When you hear the term “core strength” most of us think about abs, and the 6-packs they wish they had! The there are 2 important truths here..
1. Everyone has a “6-pack” – they are made up of the Rectus Abdominus – if you didn’t have them you would not be able to stand or move around the way you do! For most of us these muscles are just hiding beneath layers of fat on the abdominal area!
2. Core strength doesn’t just mean your abs, it also refers to muscles in your back and pelvis that help keep your body stable and strong in every movement you make. It is important to get all these muscles working together to stabilise your body, hold correct posture move well in both exercise and everyday movement.
If you really want to build and strengthen your core the trick is to focus more on RESISTING MOVEMENT rather than creating movement with your core.
🔸What does Resisting Movement mean?
Putting your body into positions where your core has to work to resist gravity or a weight is far more beneficial than doing your standard crunches or sit ups!
Here are a few resisting-movement core exercises we like to do with our members to get their core muscles effectively working together and ensure they have as much stability functional strength as possible when they are exercising and moving every day!
The V-SIT HOLD
Today we start with the V-Sit Hold (shown in image). This exercise requires you keep the core muscles engaged to resist gravity and falling to the floor.
1. Start in a seated position on the floor, with your knees bent and feet/heels on the floor – ensure your back is straight with shoulders back (no hunching)
2. Lean back so your whole back moves closer to the ground (so your chest moves away from your knees) and hold in a position where your core is engaged and you can hold your back in a straight position without falling.
3. You can make it more difficult by moving your back closer or to the floor, and lifting your feet off the ground. As you get stronger you can also lift your feet off the floor.
LEG RAISE HOLD (shown by those in the left row):
1. Start with your hands tucked under your butt or lower back.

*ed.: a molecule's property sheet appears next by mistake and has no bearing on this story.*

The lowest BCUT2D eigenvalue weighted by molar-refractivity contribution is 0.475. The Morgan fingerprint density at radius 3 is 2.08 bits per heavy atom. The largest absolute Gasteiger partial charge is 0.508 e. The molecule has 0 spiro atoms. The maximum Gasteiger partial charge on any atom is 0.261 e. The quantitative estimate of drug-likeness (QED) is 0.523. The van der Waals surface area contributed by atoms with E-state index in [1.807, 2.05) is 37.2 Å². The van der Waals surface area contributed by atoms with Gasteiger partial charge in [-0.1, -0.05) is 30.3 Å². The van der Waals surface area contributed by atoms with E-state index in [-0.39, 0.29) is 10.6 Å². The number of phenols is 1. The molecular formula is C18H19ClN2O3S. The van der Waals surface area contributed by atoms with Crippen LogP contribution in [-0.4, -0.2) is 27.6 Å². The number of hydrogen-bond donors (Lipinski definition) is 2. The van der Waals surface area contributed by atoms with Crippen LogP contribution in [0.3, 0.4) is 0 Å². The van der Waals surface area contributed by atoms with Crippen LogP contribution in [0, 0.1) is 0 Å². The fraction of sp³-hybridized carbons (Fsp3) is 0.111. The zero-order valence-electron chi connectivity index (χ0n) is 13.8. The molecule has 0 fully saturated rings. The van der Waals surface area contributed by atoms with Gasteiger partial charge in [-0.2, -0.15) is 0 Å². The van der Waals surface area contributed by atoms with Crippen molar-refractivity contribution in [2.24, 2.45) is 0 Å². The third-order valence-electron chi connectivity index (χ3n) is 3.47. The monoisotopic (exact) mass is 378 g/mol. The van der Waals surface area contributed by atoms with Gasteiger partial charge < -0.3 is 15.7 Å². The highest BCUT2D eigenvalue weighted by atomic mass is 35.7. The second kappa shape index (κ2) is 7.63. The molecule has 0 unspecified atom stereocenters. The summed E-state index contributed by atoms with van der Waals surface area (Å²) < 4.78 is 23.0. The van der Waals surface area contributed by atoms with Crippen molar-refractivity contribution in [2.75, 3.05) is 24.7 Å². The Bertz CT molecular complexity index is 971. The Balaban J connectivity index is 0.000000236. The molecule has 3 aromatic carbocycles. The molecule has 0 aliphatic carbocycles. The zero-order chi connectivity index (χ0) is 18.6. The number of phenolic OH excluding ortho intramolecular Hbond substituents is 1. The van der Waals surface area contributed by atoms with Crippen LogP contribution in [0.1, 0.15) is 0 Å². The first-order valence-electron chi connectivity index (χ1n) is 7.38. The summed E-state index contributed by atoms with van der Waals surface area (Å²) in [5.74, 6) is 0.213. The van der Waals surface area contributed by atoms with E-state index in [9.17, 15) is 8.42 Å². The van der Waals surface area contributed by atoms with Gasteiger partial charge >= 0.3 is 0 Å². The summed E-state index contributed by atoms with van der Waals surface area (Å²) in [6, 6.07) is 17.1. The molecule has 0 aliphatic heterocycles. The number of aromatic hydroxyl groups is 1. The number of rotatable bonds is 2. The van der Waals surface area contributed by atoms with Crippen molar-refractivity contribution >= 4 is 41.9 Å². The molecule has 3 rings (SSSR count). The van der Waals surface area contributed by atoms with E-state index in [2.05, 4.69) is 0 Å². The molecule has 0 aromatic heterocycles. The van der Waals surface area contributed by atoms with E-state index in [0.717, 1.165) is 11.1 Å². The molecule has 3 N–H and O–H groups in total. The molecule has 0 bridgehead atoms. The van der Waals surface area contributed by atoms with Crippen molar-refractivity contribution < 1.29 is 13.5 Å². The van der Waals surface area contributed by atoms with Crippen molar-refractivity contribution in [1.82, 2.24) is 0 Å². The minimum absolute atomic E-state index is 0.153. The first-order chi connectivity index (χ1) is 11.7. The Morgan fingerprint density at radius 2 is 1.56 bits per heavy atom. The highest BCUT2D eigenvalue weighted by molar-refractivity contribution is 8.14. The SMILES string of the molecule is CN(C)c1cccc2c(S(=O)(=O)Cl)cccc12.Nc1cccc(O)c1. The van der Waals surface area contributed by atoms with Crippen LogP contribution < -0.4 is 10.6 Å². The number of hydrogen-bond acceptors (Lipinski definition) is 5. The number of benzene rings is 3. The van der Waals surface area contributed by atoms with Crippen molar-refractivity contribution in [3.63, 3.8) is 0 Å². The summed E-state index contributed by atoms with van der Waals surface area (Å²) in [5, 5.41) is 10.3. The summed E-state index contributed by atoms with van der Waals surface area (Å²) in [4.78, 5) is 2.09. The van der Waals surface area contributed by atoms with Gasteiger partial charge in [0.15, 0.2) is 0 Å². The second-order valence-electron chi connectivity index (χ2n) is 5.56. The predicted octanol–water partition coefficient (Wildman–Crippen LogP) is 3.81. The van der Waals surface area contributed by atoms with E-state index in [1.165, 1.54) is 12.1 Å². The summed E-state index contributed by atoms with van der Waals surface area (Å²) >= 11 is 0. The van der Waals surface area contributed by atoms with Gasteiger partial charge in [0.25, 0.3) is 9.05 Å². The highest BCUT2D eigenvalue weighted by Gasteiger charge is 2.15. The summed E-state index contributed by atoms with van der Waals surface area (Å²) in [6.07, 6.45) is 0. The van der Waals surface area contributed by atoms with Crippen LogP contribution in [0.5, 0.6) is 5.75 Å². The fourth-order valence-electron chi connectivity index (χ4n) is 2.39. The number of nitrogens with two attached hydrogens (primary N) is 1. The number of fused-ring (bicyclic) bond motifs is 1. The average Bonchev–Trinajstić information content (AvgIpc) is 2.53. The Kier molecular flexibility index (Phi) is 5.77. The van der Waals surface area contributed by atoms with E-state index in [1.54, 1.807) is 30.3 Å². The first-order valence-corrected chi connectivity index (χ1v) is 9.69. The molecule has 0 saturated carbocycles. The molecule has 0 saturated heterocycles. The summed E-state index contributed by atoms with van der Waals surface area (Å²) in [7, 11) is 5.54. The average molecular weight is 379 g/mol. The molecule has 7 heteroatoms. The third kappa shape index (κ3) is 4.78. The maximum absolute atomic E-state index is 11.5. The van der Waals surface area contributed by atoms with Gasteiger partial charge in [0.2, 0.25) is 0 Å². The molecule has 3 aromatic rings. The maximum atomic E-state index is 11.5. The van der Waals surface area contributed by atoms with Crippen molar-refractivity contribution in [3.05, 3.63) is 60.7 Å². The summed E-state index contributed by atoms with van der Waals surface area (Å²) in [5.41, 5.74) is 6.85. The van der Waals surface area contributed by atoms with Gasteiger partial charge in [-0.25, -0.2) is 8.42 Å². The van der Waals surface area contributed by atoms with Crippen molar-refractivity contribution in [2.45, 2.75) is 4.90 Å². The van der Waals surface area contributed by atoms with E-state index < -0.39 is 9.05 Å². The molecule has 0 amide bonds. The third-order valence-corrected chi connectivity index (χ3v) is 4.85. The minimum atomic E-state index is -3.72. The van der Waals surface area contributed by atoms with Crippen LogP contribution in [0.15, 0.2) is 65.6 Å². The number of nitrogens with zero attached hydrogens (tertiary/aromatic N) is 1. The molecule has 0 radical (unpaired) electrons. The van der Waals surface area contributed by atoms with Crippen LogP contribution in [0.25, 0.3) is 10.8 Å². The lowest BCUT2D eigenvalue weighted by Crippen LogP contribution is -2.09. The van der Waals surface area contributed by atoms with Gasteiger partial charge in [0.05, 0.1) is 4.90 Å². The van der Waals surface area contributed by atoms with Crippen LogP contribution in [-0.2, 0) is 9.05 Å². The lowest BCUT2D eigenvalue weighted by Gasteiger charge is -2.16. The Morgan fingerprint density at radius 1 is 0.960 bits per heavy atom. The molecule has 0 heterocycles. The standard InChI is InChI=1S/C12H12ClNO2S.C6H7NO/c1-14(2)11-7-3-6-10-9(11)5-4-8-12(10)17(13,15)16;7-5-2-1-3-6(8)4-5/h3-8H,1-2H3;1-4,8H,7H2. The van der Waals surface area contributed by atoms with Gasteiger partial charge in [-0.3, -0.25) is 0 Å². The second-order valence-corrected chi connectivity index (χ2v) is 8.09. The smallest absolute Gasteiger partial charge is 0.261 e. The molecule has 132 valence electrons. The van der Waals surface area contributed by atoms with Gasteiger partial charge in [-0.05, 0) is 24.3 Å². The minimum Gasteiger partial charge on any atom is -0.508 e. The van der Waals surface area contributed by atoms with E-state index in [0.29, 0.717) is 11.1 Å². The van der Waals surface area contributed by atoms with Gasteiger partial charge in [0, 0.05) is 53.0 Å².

2. Lift your legs up so your toes point to the sky.
3. Lower your legs toward the floor and pull your core muscles and glutes in tight. Lower to a point where you feel your core working and hold there with your legs straight.
DISH HOLD (shown by those on the right):
1. Start with your hands and legs up so your fingers and toes point to the sky.
2. Lift your shoulders and head up off the floor to push your lower back into the floor.
3. Lower your arms and legs toward the floor to a point where you feel your core and can keep your back pushed into the floor. Hold at that point and focus on tensing your core, glutes, thighs – everything!
The Dish Hold is more difficult than the Leg Raise Hold, so make sure you master the first before progressing to the second!
** It’s really important to keep your lower back pushed into the ground for both of these exercises – if your lower back is feeling strained you are not activating your core to the fullest extent, so raise your legs (and hands in the dish hold) a little higher to make the exercise easier and take the strain off your back.
SIDE PLANK: A lot of core exercises involve you laying on your back or being in a prone position (stomach facing the floor, like a plank). It’s important to also build your core coordination and strength by focusing through the sides of your core. Try this resisting movement exercise…
1. Lay on your side with your elbow on the floor directly under your shoulder and legs extended so your body is in a straight line.
2. Lift your hips up from the floor to a point where your body and legs are creating a straight line from your shoulders to your feet. Hold in this position.
3. Ensure the following:
– you are squeezing your glutes and pulling your core muscles in toward your spine.
– you keep your top shoulder back so it is stacking over the top of the elbow on the floor.. think of keeping your chest out and squeezing your shoulder blades together.
– look straight ahead to keep your neck in line with your spine.
** You can do this on your knees if it’s a little too hard for you to maintain good technique on your toes.
Core strength is vital for every move we make – our abs are not just there for aesthetic puposes, they need to function well for us to get the most out of every exercise we do. Work these resisting movement exercises into your program to accelerate your core control!